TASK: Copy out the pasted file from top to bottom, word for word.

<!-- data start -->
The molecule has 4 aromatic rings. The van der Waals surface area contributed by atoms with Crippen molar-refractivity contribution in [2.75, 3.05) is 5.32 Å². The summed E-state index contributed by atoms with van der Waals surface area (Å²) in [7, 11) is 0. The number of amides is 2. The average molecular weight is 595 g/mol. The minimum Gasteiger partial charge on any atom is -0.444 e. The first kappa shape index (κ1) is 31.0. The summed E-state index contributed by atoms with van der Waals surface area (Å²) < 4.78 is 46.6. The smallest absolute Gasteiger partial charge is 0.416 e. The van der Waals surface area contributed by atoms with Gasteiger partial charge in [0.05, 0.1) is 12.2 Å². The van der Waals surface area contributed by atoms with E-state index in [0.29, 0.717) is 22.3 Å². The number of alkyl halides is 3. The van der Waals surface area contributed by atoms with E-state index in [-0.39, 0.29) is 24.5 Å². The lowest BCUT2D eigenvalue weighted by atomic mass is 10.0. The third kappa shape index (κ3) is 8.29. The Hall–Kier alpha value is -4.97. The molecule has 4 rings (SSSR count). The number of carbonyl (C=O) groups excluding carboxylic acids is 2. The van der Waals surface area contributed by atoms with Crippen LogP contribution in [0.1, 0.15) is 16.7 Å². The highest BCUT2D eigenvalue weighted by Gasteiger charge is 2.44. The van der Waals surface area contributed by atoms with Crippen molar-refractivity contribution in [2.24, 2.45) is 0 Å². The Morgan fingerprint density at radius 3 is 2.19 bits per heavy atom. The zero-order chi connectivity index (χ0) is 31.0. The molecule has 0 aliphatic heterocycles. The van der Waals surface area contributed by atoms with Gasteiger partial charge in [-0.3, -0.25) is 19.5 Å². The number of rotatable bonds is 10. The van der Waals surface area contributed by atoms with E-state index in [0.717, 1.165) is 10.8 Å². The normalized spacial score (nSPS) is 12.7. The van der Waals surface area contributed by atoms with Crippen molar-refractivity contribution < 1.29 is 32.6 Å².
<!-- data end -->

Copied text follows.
The molecule has 4 aromatic rings. The van der Waals surface area contributed by atoms with Crippen molar-refractivity contribution in [2.75, 3.05) is 5.32 Å². The summed E-state index contributed by atoms with van der Waals surface area (Å²) in [7, 11) is 0. The number of amides is 2. The average molecular weight is 595 g/mol. The minimum Gasteiger partial charge on any atom is -0.444 e. The first kappa shape index (κ1) is 31.0. The summed E-state index contributed by atoms with van der Waals surface area (Å²) < 4.78 is 46.6. The smallest absolute Gasteiger partial charge is 0.416 e. The van der Waals surface area contributed by atoms with Gasteiger partial charge in [0.05, 0.1) is 12.2 Å². The van der Waals surface area contributed by atoms with E-state index in [0.29, 0.717) is 22.3 Å². The number of alkyl halides is 3. The van der Waals surface area contributed by atoms with E-state index in [-0.39, 0.29) is 24.5 Å². The lowest BCUT2D eigenvalue weighted by atomic mass is 10.0. The third kappa shape index (κ3) is 8.29. The Hall–Kier alpha value is -4.97. The molecule has 4 rings (SSSR count). The number of carbonyl (C=O) groups excluding carboxylic acids is 2. The van der Waals surface area contributed by atoms with Crippen LogP contribution in [0.1, 0.15) is 16.7 Å². The highest BCUT2D eigenvalue weighted by Gasteiger charge is 2.44. The van der Waals surface area contributed by atoms with Crippen molar-refractivity contribution in [2.24, 2.45) is 0 Å². The Morgan fingerprint density at radius 3 is 2.19 bits per heavy atom. The zero-order chi connectivity index (χ0) is 31.0. The molecule has 0 aliphatic heterocycles. The van der Waals surface area contributed by atoms with Gasteiger partial charge in [-0.3, -0.25) is 19.5 Å². The number of rotatable bonds is 10. The van der Waals surface area contributed by atoms with E-state index in [0.717, 1.165) is 10.8 Å². The normalized spacial score (nSPS) is 12.7. The van der Waals surface area contributed by atoms with Crippen molar-refractivity contribution < 1.29 is 32.6 Å².